The new World Health Organization country representative, James Tulloch, presented his credentials Thursday to the Ministry of Foreign Affairs.
Tulloch arrived in Phnom Penh last Saturday and began work Monday. He comes to Cambodia from East Timor, where for the last two years he oversaw the UN Transitional Authority in East Timor’s efforts to establish a health infrastructure.
The capital of East Timor, Dili, is filled with international aid and development workers—including some Cambodians—who worked in the years following the Untac mission in Cambodia.
Tulloch, an Australian, spoke with many of those workers as he prepared to move to Cambodia. “They are all still very enthusiastic about Cambodia as a place to live and work,” he said.
The Untaet mission to help rebuild East Timor began after UN-sponsored elections in 1999 established the former Portuguese colony as an independent nation. Indonesia had claimed East Timor as its own following a 1975 military invasion.
Comparisons are often made between Untaet and the $2 billion Untac mission, which culminated in the 1993 Cambodian national elections. The goals of both missions were to maintain peace using foreign soldiers, organize elections and build national infrastructure.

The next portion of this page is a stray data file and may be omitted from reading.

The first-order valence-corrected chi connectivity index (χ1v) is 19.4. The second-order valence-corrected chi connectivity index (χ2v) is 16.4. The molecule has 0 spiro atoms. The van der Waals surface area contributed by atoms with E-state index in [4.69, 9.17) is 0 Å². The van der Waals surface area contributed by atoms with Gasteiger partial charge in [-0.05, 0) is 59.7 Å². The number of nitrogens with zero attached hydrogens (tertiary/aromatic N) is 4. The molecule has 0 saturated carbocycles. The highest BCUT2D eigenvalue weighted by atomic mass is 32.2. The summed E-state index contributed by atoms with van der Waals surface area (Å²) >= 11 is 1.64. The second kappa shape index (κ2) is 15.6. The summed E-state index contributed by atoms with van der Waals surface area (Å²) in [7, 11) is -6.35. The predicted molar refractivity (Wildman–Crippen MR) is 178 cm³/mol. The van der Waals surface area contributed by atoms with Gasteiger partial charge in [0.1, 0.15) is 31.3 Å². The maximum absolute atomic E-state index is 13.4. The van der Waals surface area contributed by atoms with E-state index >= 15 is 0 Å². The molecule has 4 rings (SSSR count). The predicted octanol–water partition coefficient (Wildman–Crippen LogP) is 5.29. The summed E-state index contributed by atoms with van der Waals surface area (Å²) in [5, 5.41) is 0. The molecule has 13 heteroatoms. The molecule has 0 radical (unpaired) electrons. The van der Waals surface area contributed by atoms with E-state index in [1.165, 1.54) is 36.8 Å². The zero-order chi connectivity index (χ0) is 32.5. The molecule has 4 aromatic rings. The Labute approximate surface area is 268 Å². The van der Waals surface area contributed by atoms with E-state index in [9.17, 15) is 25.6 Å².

Cambodia’s health care infrastructure in the early 1990s was as distressed as East Timor’s health care system is today. But great strides have been made in Cambodia in recent years, Tulloch said.
WHO will continue to focus on improving the financial structure of the government’s health system, he said. The organization will also carry on its work fighting malaria, tuberculosis and HIV, the virus that causes AIDS.
A 2000 WHO report found that Cambodia’s health care system ranks 174th out of 191 countries. Imbalances in health care distribution plague the system. At least 85 percent of Cambodians live in rural areas, but 87 percent of the nation’s health care workers operate in cities. Poor people in Cambodia must spend a greater proportion of their income on health care than the poor in other countries, the report stated.
The report also found that 138 out of 1,000 Cambodian boys and 129 out of 1,000 girls will not survive their first five years.
Tulloch has worked in developing countries since 1975, focusing mostly on child health. He has done malaria research in Papua New Guinea and worked in child health clinics in Bangladesh, where he helped health workers tackle common illnesses such as diarrhea, malnutrition, malaria, measles and respiratory infections.
Tulloch started working for the WHO in 1976 and has also spent time working at the organization’s headquarters in Geneva.
He replaced fellow Australian Bill Pigott, who served as WHO representative since 1999 and recently retired.